Sleepy Kitty is more than a band: it’s an all-in multi-media artistic collaboration. After spending the ’90s drumming in Harvey Danger (London/Polygram), and the ’00s in Chicago’s Bound Stems(Flameshovel), Sult heard Brubeck’s voice in her band, Stiletto Attack, and couldn’t shake it. Strictly for fun, they started mashing weird sound experiments into their natural pop instincts, and quickly had a batch of art-cracked, catchy songs. At the same time, they were designing and printing t-shirts and rock posters together. They called it all Sleepy Kitty—and they now run both their band and their print shop out of a formerly abandoned brewery on St. Louis’s Cherokee Street, which has since become the city’s unofficial printers’ row (you can check out their print work at sleepykittyarts.com). After two self-released EPs—Hustlin’ Kets (2007) and What I Learned This Summer (2009)—and some great opening slots for the Dresden Dolls, Chuck Berry, and Margot & the Nuclear So and So’s, Sleepy Kitty caught the ear of Euclid Records’ Joe Schwab. The band’s live show is a whirlwind: Brubeck loops her vocals live, crafting walls of girl-group harmonies above the tube-driven blast of her vintage Super Reverb. Sult plays at the edge of the stage with her—when he can contain himself to his drum throne. Infinity City transmits the power of their live show but reveals their canny control of pop architecture: “Gimme a Chantz!” opens with a theatrical flourish before bounding into a crowd of surging ’90s-era harmonies; garage-cranked “Speaking Politely” makes way for the delicately observed details of city-breakup ode “NYC Really Has It All,” and the Velvets/Fab Four mash note “Seventeen” revels in their influences.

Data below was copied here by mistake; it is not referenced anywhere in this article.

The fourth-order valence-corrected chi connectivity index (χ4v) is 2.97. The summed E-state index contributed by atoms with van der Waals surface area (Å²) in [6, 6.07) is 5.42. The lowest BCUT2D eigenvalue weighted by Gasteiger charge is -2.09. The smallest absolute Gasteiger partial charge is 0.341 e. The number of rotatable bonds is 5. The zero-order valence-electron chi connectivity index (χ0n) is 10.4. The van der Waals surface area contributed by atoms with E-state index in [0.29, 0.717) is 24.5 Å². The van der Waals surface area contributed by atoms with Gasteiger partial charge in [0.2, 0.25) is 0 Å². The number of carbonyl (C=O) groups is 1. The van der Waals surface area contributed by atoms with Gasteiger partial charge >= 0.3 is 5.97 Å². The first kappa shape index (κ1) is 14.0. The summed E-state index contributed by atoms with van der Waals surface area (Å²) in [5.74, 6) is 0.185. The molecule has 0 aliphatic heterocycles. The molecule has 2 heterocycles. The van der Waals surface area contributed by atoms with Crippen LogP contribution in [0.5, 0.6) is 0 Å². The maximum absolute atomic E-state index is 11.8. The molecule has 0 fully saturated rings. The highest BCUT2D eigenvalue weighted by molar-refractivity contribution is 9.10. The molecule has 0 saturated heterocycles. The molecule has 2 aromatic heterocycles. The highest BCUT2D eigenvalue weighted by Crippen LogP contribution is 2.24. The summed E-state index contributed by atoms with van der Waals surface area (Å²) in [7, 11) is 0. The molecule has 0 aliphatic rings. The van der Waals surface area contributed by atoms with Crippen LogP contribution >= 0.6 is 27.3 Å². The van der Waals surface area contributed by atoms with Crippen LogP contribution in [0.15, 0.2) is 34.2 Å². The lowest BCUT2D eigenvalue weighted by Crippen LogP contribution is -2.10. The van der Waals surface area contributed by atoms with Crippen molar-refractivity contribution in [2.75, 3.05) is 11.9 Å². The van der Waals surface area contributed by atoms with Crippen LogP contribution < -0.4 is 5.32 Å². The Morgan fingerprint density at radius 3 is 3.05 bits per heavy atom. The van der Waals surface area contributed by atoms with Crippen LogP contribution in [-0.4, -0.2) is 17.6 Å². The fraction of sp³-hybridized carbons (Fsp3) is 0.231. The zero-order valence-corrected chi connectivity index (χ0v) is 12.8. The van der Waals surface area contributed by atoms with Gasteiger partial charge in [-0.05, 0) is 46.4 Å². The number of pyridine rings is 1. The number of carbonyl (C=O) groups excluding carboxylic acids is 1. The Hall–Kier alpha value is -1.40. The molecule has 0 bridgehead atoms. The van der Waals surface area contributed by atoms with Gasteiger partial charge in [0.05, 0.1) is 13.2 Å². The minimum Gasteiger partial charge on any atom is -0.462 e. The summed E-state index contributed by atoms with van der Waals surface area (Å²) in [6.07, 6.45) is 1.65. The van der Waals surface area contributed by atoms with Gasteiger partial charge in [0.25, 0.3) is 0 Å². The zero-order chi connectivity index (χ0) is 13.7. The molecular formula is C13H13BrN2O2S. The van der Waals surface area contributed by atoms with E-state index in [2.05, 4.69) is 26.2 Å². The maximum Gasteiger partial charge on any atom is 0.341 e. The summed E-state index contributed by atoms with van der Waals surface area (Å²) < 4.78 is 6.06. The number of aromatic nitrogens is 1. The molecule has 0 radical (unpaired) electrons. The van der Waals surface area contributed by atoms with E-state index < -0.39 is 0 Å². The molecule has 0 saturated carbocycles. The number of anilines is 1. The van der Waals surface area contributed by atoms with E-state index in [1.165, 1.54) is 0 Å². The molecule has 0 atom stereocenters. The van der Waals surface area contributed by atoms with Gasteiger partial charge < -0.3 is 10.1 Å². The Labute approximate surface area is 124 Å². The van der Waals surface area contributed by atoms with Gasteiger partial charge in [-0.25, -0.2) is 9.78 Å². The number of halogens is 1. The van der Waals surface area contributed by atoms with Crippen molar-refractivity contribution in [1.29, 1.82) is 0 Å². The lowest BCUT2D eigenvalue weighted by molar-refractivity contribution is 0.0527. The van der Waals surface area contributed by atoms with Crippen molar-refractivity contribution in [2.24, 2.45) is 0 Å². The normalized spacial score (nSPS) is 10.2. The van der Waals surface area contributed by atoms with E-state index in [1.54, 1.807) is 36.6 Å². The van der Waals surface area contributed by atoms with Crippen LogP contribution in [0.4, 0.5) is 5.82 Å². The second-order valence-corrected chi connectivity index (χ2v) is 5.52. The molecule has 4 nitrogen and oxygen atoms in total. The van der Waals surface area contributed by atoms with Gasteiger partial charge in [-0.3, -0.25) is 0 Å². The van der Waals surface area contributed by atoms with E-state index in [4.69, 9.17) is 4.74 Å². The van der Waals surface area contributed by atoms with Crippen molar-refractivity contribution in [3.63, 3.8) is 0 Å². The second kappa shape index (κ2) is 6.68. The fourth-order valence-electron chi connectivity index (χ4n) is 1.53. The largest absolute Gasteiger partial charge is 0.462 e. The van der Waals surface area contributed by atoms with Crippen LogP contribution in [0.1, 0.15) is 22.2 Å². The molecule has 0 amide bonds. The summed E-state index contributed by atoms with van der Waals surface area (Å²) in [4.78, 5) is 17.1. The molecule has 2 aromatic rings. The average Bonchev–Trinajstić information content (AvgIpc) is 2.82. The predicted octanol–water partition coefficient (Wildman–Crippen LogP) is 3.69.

Combined elements of shoegaze, heavy riffs, classical themes and other varying elements into their sweeping instrumentals.